Handling the Back button in a Windows Phone app

Handling the Back Button in a Windows Phone app (XAML)

Unlike PCs, all Windows Phone devices have a Back button that allows the user to navigate backwards through the pages of your app. When the user has reached the first page of your app and presses the back button again, the OS will suspend your app and navigate the user to the experience before your app was launched. That experience may be another app or it may be the Start screen. This topic discusses how apps should handle the BackPressed event to provide a consistent user experience.

Handling the BackPressed event

The most important thing to know about the BackPressed event that is raised when the user presses the back button is that if your app does not handle the event, by setting BackPressedEventArgs.Handled property to true, the operating system will suspend your app and return the user to the previous experience. So, in the event handler, if your app can navigate backwards, you should do so and then set the BackPressedEventArgs.Handled property to true. If your app is at its first page and can't navigate backwards, you should not handle the event and the operating system will suspend your app. Fortunately, the logic for this is provided by default in the project templates for Windows Phone apps. The following code is provided in the App.xaml.cs file.


private void HardwareButtons_BackPressed(object sender, BackPressedEventArgs e)
{
    Frame frame = Window.Current.Content as Frame;
    if (frame == null)
    {
        return;
    }

    if (frame.CanGoBack)
    {
        frame.GoBack();
        e.Handled = true;
    }
}


Handling back navigation for multiple launch points

An app can be launched in several ways in addition to it's primary tile; secondary tiles, toast notifications, file and URI associations. It is important to consider the user's navigation experience when you use multiple launch points. The Back button should always take them back through the pages they have just viewed. Consider the following scenario:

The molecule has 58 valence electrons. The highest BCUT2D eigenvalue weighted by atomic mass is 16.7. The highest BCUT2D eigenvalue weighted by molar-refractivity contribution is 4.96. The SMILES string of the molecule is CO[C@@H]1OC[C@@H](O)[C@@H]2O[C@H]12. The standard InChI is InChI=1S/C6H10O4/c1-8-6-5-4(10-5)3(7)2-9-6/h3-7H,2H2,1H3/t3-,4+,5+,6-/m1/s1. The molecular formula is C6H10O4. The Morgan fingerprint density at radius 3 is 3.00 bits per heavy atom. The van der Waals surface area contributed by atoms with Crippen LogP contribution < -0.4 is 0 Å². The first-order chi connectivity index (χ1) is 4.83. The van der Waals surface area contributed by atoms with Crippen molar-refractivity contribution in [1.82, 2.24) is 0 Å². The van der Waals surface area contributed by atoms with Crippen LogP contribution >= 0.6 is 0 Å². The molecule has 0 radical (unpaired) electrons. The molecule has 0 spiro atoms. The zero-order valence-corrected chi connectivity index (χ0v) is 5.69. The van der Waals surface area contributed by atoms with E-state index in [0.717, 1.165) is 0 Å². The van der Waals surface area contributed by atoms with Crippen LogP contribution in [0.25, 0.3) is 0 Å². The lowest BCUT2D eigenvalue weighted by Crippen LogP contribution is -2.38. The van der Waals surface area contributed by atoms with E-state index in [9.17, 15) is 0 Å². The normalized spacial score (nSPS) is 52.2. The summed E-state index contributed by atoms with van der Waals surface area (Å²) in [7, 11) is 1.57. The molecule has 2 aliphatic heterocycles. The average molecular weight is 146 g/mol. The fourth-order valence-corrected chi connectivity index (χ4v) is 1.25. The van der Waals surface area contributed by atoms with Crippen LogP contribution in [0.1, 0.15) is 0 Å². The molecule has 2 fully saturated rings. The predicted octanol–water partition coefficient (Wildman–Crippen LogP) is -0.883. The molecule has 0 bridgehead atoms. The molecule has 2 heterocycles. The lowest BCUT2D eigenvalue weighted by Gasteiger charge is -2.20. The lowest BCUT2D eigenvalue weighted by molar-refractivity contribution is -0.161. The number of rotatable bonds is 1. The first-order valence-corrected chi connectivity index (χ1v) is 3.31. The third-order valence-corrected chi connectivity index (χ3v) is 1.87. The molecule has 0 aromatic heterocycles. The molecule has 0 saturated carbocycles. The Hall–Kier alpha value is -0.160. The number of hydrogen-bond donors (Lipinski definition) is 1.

• The user launches your app from the primary tile, views your default start page and navigates forward through a few pages in your app.
  • The user hits the Start button and launches another app and then hits the Start button again, returning to the Start screen.
  • Now the user launches your app from a secondary tile that launches your app to a specific page using a deep link.
  • The user presses the Back button.

In this case, the user should be returned to the Start screen where they launched your app from the secondary tile because this was the previous experience for the user. You should not allow the user to navigate backwards through the page history from the session launched from the primary tile. This is a disjointed, inconsistent experience that can cause the user to be confused about the function of the Back button.

Use these guidelines to help you design the suspend and resume behavior of your app.

DoHandle the Back button if you want to navigate inside your app

Do handle the Back button to dismiss transient UI such as message boxes, menus, etc. Do handle the Back button to navigate to the previous page on the navigation history for the current launch point.

Ensure proper Back button behavior when your app supports multiple launch points

Consider creating new instances of navigation journals for launch points such as primary and secondary tiles, file and URI Associations. Save the activation parameters each time the app is launched and compare when the app is being re-launched. If the app is being re-launched with different parameters, consider creating a new navigation history. Do this by creating a new Frame. This will allow the user to quickly navigate back to the launch point when the hardware Back key button is pressed. To maintain a small memory footprint, the Navigation history for launch points other than the Primary tile doesn’t need to be saved when the app is suspended.

 

Use these guidelines to avoid creating a poor user experience.

Don'tDon’t handle the BackPressed event on your app’s top page

Allow the operating system to remove the app from foreground and suspend it by not handling the BackPressed event when the app is presenting the top page for the current navigation journal.

Don’t allow your app to go over memory limits because of too many navigation history instances.

Monitor your app’s memory and keep only the navigation history instances that the user would be frustrated to lose when the app is relaunched.

 

 

 

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